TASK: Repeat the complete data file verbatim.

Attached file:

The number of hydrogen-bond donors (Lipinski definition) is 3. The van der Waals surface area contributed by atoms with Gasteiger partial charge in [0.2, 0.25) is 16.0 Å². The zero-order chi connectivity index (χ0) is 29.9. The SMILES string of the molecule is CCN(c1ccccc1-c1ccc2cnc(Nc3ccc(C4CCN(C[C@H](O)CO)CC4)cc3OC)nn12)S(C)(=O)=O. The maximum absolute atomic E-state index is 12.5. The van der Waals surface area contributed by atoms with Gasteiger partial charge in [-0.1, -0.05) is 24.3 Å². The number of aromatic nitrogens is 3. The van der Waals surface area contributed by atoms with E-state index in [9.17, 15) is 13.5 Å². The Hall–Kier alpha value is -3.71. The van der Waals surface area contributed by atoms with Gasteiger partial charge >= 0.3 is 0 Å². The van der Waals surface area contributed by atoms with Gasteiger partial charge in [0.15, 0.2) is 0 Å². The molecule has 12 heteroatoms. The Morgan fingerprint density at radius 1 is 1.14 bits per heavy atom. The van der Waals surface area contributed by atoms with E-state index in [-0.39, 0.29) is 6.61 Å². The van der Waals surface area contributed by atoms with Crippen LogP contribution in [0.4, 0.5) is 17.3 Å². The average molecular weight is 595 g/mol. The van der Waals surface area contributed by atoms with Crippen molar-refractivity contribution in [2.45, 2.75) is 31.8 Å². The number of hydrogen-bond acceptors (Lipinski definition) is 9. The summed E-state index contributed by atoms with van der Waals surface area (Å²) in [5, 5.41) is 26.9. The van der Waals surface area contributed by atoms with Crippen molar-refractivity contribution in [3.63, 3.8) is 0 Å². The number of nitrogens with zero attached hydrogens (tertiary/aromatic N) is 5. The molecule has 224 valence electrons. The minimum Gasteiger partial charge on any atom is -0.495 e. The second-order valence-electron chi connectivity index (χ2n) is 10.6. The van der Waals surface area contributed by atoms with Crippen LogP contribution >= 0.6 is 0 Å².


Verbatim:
The number of hydrogen-bond donors (Lipinski definition) is 3. The van der Waals surface area contributed by atoms with Gasteiger partial charge in [0.2, 0.25) is 16.0 Å². The zero-order chi connectivity index (χ0) is 29.9. The SMILES string of the molecule is CCN(c1ccccc1-c1ccc2cnc(Nc3ccc(C4CCN(C[C@H](O)CO)CC4)cc3OC)nn12)S(C)(=O)=O. The maximum absolute atomic E-state index is 12.5. The van der Waals surface area contributed by atoms with Gasteiger partial charge in [-0.1, -0.05) is 24.3 Å². The number of aromatic nitrogens is 3. The van der Waals surface area contributed by atoms with E-state index in [9.17, 15) is 13.5 Å². The Hall–Kier alpha value is -3.71. The van der Waals surface area contributed by atoms with Gasteiger partial charge >= 0.3 is 0 Å². The van der Waals surface area contributed by atoms with Gasteiger partial charge in [0.15, 0.2) is 0 Å². The molecule has 12 heteroatoms. The Morgan fingerprint density at radius 1 is 1.14 bits per heavy atom. The van der Waals surface area contributed by atoms with E-state index in [-0.39, 0.29) is 6.61 Å². The van der Waals surface area contributed by atoms with Crippen LogP contribution in [0.4, 0.5) is 17.3 Å². The average molecular weight is 595 g/mol. The van der Waals surface area contributed by atoms with Crippen molar-refractivity contribution in [2.45, 2.75) is 31.8 Å². The number of hydrogen-bond acceptors (Lipinski definition) is 9. The summed E-state index contributed by atoms with van der Waals surface area (Å²) in [5, 5.41) is 26.9. The van der Waals surface area contributed by atoms with Crippen molar-refractivity contribution in [3.63, 3.8) is 0 Å². The number of nitrogens with zero attached hydrogens (tertiary/aromatic N) is 5. The molecule has 224 valence electrons. The minimum Gasteiger partial charge on any atom is -0.495 e. The second-order valence-electron chi connectivity index (χ2n) is 10.6. The van der Waals surface area contributed by atoms with Crippen LogP contribution >= 0.6 is 0 Å².